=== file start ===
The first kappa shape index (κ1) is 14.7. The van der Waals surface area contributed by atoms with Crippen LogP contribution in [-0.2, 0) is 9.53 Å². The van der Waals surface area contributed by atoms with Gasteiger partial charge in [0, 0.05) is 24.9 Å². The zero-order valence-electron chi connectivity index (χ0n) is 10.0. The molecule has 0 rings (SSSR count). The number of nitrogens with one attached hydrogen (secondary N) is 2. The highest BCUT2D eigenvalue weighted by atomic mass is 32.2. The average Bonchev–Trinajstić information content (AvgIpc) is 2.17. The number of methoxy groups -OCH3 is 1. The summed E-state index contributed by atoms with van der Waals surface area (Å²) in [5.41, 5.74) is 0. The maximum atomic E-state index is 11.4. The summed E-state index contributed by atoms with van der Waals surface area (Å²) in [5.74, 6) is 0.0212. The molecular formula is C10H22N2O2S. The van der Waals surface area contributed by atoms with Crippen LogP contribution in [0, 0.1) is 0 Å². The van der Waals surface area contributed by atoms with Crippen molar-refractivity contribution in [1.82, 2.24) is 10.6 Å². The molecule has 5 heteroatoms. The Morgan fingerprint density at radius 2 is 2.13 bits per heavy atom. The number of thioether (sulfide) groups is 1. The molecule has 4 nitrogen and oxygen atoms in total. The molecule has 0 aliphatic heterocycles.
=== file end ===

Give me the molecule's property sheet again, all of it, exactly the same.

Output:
The first kappa shape index (κ1) is 14.7. The van der Waals surface area contributed by atoms with Crippen LogP contribution in [-0.2, 0) is 9.53 Å². The van der Waals surface area contributed by atoms with Gasteiger partial charge in [0, 0.05) is 24.9 Å². The zero-order valence-electron chi connectivity index (χ0n) is 10.0. The molecule has 0 rings (SSSR count). The number of nitrogens with one attached hydrogen (secondary N) is 2. The highest BCUT2D eigenvalue weighted by atomic mass is 32.2. The average Bonchev–Trinajstić information content (AvgIpc) is 2.17. The number of methoxy groups -OCH3 is 1. The summed E-state index contributed by atoms with van der Waals surface area (Å²) in [5.41, 5.74) is 0. The maximum atomic E-state index is 11.4. The summed E-state index contributed by atoms with van der Waals surface area (Å²) in [5.74, 6) is 0.0212. The molecular formula is C10H22N2O2S. The van der Waals surface area contributed by atoms with Crippen LogP contribution in [0, 0.1) is 0 Å². The van der Waals surface area contributed by atoms with Crippen molar-refractivity contribution in [1.82, 2.24) is 10.6 Å². The molecule has 5 heteroatoms. The Morgan fingerprint density at radius 2 is 2.13 bits per heavy atom. The number of thioether (sulfide) groups is 1. The molecule has 4 nitrogen and oxygen atoms in total. The molecule has 0 aliphatic heterocycles.